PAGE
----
Friday, September 13, 2019

Robert Frank, RIP, and So On

Let me start in by saying that I think The Americans is pretty great. I've seen a lot of weird commentary about it over the last few days, "now everyone shoots like that, but then, wow it was something" being among the weirder statements. I have also seen a little of "Ah, but I like The Lines of my Hand better" which strikes me as pure insider doofus chatter, the cry of someone who wants to be seen as having more refined taste than YOU.

There is also the inevitable discussion of his films, which everyone seems to agree are iconoclastic and fascinating and so on, but nobody seems willing to step up and say that they're good. Reading commentary on them, it becomes quickly clear that they are in fact pretty weird and inaccessible.

Frank suffers from the same problem Harper Lee does. He was an artist who had one thing in him. One very very good thing. That's it. He did a lot of things before and after, kept busy, presumably kept food on the table and whatnot. I'm certainly not saying that I am a better filmmaker. But these things Frank made are more or less the ordinary product of an ordinary worker.

Harper Lee stands as a giant of American literature, and there are those who would argue that she is indeed the giant. Her almost posthumous second book dims that bright light some, but cannot really obliterate it.

In the same way, this somewhat mad desire to make out Frank as not merely a genius, but a prolific genius, likewise ends up dimming his light.

The Americans is a monumental achievement. An artist needs no more to be mighty. Let it stand.


  1. That's pretty much my take on it (though I mentally compared his creative trajectory to J.D. Salinger, for some reason).

    After The Americans he became another lost hippie.

    Who knows if he had kept at it (still photography), he could have made some kind of encore, but motion pictures weren't really his forte, not even close.

  2. This is all down to a matter of opinion, to what you like and what you don't like rather than critical analysis, but I wouldn't be as harsh to say that Frank's career was insignificant besides The Americans. I think Lines of My Hand is genuinely great, and when I and other people say this we are not simply trying to sound knowledgeable (or at least I hope so -- maybe a few effete assholes really do use artworks as fashion accessories). His recently published "London/Wales" is also pretty amazing and highlights the thing that Frank was exceptional at (and what made him move to motion pictures, I believe): a really good sense of how to sequence images to have an impact that is larger than the single photos.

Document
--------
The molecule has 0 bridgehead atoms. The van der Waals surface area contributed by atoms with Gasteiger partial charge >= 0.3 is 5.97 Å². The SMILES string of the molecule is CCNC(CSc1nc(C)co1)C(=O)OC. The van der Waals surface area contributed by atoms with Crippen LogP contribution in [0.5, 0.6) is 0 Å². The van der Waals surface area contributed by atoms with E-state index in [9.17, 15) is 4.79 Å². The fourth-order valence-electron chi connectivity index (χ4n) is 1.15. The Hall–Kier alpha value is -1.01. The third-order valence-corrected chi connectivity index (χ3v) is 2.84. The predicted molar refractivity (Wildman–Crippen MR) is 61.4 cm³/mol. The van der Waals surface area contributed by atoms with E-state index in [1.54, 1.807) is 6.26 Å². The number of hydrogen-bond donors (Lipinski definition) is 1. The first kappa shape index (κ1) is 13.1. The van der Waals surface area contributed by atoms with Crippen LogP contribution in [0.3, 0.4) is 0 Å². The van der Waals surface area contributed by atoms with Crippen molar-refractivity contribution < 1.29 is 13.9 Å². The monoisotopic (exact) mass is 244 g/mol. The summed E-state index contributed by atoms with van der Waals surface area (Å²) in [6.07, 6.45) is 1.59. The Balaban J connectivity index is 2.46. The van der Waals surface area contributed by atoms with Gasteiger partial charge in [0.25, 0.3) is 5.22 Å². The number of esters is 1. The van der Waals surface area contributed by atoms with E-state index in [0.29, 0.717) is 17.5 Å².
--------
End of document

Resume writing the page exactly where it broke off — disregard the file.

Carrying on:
While I don't know his motion picture career that well (I have only watched parts of Candy Mountain) I do have a feeling that Frank became a radical after the success of The Americans. From interviews and other biographical works about him you could tell that he felt very uncomfortable with his success, and then went out of his way to make very oblique, very hard to relate works almost as an opposition to this newfound popularity.

    I think ultimately he not only did not give a shit about other peoples praise, but he also actively tried to do things that would alienate those who previously liked his work. I have a feeling that he was very rebellious to popular and specialized consensus, and just shunned "fame" altogether.

    Had he stuck around and made more photography like The Americans, or moved on to movies that were easily accessible, he would be able to sustain the fame and adoration that he got. I think he knew exactly what he had to produce to get peoples praise and adoration, but he consciously chose to not do so because of his anti-establishment sensibilities.